Bo’s sacking has created a maelstrom that could not have come at a more sensitive time.
A scramble for power is taking place inside the communist party’s elite body, the politburo, which will decide China’s leadership into the next decade.
But because of the perceived need to present a “stable and harmonious” image during the next few months, observers say, discordant debates are discouraged.
Predictably, cyberspace discussions on Bo’s fate have been censored.
On Weibo, bloggers who type in Bo’s name, or even his initials BXL and homophones, typically get an automatic reply: “Due to relevant regulations and policies, search results for ‘Bo Xilai’ are not being displayed.”
Censorship has been inconsistent, experts note. “Rumors were blocked and unblocked,” recalled Bishop. “For most of the day at the height of the coup rumors, you could search for ‘zhengbian’ (coup) and on some days it was blocked.”
Such erratic censorship has created confusion compounded by questions of where the rumors originated.
Bishop said: “Who is spreading the rumors? People who just do not know what’s going on, or are there people or overseas organizations trying to get in there to manipulate public opinion on Weibo for their ends? No idea.”
When censors scrub postings, I asked Bishop, does it mean they are true? Or does it mean censors simply do not want unfounded rumors to spread? “That’s a good question,” was his reply.
Clearly, though, the micro-blog site operators are now caught in a bind. “They are in a tough spot because they are not taking sides and they just have to wait for instructions from the content management bureaucracy,” Bishop opined.
“But if there is some sort of struggle going on, perhaps some of these messages are not getting out in timely fashion because there is paralysis up in the system about what should and should not be said.”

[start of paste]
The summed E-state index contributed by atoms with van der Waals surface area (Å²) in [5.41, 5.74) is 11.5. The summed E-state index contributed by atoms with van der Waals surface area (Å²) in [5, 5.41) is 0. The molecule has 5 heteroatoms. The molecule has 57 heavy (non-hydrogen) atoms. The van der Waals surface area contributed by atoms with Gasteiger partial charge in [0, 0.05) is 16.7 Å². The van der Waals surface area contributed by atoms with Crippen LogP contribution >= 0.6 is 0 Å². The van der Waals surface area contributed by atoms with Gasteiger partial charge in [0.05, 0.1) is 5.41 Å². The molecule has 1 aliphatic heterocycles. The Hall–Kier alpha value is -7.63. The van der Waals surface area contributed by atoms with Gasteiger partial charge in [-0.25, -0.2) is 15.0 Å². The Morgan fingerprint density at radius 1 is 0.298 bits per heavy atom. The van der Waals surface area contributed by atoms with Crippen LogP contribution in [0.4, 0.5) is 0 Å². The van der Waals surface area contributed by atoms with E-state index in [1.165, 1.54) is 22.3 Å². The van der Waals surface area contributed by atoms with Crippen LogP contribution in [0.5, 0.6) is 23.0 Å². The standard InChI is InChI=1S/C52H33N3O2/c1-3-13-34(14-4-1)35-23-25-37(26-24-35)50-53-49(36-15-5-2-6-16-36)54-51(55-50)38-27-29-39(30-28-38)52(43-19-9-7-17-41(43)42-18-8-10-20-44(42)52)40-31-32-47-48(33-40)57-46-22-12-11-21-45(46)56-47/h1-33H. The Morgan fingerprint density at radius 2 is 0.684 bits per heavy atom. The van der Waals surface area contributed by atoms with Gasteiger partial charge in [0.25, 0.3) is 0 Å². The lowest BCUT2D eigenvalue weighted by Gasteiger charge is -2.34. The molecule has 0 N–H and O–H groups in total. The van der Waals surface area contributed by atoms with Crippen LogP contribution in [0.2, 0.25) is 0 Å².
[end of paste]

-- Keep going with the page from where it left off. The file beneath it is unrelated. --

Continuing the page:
“Wuyouzhiixiang” (Utopia), a website known for its new-left views and for supporting Bo’s policies, was apparently shutdown for a few days, although it has since been back up with a special section on the “Chongqing model discussion.”
“It’s the first time in China that a political power struggle has played out in the era of Weibo (micro-blogging),” said Bishop. “It’s as important to get information out on Weibo as it is to publish it on CCTV or the People’s Daily.”
But cyberspace censorship, Bishop argues, is not good for China’s global image – nor for the rest of the world.
Bishop recalled 1989, the last time a political crisis of this level happened in China. That year the communist party chief, Zhao Ziyang, was sacked amid the political turmoil that followed the Tiananmen crackdown.
“China then was not particularly important in the world economy,” he said. “It was a relatively poor economy with no ability to impact global financial markets, the sovereign wealth fund, the commodities and stock markets. Not anymore.”
Now, whatever China does or does not do, it could influence markets. “It shows that the Leninist ‘press office’ approach no longer fits China’s role in the global economic and financial world,” Bishop said.
Faced with cyber-censorship, Chinese microbloggers have reacted with predictable disdain. One, using the pen-name Luse Zhuren, wrote: “Good culture will all disappear if opinion keeps being guided.”
Another, Wu Sanfan, warned grimly: “I faintly feel that Weibo, this big tea house where ordinary people speak freely, will hang up a wooden board saying ‘NO TALKING ABOUT THE COUNTRY’S POLITICS’.”